Critical Analysis Of \'Identity risis\', and \'Oppositional Dr

A Critical Analysis Of "Identity Crisis"
"Oppositional Dress"

In Minabrere Ibelema\'s essay "Identity Crisis", Ibelema
suggests that the mainstream american culture is so powerful that
all cultures conform to it. Ibelema does this by showing how the
mass media portrays African Americans in relation to their
cultural identity by using situation comedies as a measuring
tool. Of the episodes Ibelema uses very few of them look at
African Americans cultural identity. However, what they do is
briefly address a cultural story line for one episode, but then
revert back to the mainstream anglo programming. On the
otherhand, Elizabeth Wilson says in her essay "Oppositional
Dress" that sub cultures do exist in society and are strong
enough to resist assimilation into the mainstream, and still
exist on their own terms. Wilson proves her point by giving
examples of sub cultures that appeared in society, and she shows
that they still thrive today.On example Wilson uses is the hippie
culture that evolved in the 1960\'s. She points out that hippies
can be seen today in some areas of the United states, proving her
point. She also mentions other movements like the Gay Liberation
Movement, the Punk movement, and the Skin Heads, who can all be
seen in some form today. In mainstream american culture some
individual sub cultures do get lost in the mainstream, but are
not forgotten, however most oppositional cultures resist
assimilation into the main steam and continue to define
themselves on their own terms.
In Ibelema\'s essay, he says that the mainstream culture is
so strong that individual cultures assimilate into it. This
proposition is not completely correct. The examples Ibelema uses
are derived from situation comedies that are directed at a cross
cultural mainstream audience. His point is that the African
American culture is nonexistent, or assimilated because African
American cultural values are not expressed fully in these
sitcoms, thus they are a part of the assimilation process.
Because these sitcoms are directed at a cross cultural audience
the assumption Ibelema uses is false. The African American
culture is not lost in america, its existence is found in the
homes of African Americans throughout america and is passed on
through mothers and fathers, and grand mothers and grand fathers.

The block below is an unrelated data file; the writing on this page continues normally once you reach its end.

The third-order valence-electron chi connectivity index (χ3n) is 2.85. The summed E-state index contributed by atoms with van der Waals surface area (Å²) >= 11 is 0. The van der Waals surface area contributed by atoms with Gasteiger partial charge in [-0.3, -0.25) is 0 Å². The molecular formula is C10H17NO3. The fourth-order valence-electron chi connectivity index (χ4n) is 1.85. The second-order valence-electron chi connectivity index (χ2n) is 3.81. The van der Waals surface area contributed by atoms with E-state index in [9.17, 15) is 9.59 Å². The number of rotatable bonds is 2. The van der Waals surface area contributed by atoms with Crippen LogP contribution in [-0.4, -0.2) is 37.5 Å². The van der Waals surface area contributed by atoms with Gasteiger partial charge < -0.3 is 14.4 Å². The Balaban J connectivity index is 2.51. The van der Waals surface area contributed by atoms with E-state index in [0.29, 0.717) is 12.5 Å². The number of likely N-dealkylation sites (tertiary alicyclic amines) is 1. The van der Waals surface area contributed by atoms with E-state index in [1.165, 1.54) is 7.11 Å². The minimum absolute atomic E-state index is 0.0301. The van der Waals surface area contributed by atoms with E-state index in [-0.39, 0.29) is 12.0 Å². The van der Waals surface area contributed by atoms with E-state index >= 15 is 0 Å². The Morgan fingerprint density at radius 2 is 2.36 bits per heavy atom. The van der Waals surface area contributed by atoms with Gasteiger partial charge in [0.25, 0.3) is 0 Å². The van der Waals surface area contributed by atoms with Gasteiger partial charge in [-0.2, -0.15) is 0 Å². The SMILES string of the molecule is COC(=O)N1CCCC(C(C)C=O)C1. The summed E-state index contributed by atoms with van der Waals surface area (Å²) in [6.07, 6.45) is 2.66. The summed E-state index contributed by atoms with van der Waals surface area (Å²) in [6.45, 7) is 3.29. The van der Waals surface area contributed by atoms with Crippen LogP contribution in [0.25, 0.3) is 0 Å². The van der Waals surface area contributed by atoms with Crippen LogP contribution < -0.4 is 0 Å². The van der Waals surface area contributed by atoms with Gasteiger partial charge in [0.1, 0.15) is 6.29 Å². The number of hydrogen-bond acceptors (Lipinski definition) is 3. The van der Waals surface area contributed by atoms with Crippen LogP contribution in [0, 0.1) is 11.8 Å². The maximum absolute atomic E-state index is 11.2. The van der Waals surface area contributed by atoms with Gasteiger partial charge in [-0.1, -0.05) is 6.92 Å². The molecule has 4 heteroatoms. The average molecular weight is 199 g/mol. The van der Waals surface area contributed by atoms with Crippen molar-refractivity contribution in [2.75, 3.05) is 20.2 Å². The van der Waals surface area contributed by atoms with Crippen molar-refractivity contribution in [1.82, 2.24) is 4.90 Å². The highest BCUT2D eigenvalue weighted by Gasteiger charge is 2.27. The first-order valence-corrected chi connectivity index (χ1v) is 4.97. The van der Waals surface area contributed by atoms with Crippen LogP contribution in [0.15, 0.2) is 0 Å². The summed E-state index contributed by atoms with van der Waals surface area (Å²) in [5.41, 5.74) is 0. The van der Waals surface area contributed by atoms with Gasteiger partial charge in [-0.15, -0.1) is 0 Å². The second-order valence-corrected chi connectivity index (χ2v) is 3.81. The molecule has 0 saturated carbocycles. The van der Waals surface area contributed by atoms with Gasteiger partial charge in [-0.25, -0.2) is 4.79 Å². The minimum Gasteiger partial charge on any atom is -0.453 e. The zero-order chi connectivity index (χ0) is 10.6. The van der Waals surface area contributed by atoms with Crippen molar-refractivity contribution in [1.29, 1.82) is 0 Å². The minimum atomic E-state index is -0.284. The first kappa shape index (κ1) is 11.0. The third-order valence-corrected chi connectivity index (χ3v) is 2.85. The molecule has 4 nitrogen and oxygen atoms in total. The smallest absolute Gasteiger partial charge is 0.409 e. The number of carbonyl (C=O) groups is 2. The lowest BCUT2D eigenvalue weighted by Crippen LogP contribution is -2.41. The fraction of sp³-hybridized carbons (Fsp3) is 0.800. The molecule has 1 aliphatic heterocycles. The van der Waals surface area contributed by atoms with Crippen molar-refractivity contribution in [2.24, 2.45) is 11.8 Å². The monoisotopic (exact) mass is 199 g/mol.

An opposing view to this argument is Elizabeth Wilson\'s
essay "Oppositional Dress". Her belief is that sub cultures exist
in the mainstream society, and they dictate their own existence.
Wilson proves her theory by giving example after example of sub
cultures that evolved from the mainstream in both the United
States and Great Britain. These sub cultures usually evolve
around young people that are rebelling against the dress and
views of their parents. For example the Hippie movement of the
1960\'s started a dress trend that is still seen across america.
They wore bell bottomed pants, flowery shirts, they grew their
hair long, and they supported peace over war. These views were
seen as oppositional to their parents, and thus they became
"Hippies" Another example Wilson gives is that of the Gay
Movement. In the 1970\'s this movement was in full form. What the
Gay Movement started was the idea of a homosexual or lesbian
person publicly declaring themselves as being gay. One of the
most outrageous ways to do this was to dress in "drag", wearing
makeup, and a dress. These homosexuals broke down the door of
stereotypical gender roles and took on cross dressing as a
defining tool. Over time the Gay Movement took on another task to
reestablish their masculinity. From this came the "clone look".
Clones wore jeans, distressed leather, heavy boots, and were
normally clean shaven with a styled mustache. The Gay Movement
didn\'t assimilate into the mainstream, it evolved into its own
sub culture that exists today. African americans and other ethnic
minorities also have cultivated their own controversial styles.
Their styles however usually carried with it a message. By the
1940\'s young blacks developed a distinctive style of dress called
a zoot suit. These suits had exaggerated padded shoulders, peg
top trousers, narrowing ankles, and the were lavishly draped. The
zoot suiters dressed this way to demonstrate against the war
effort. The zoot suiter is a clear example of a symbolic sub
culture that was a statement of ethnic pride, and a refusal to
In mainstream american culture, sub cultures are not lost or
assimilated into the mainstream. They are embraced by those who
participate in them, and evolve over time to suit the needs of
the sub culture. The sub cultures that exist in society aren\'t
separate from the mainstream culture, but part of it. Elizabeth
Wilson is correct in her belief that sub cultures resist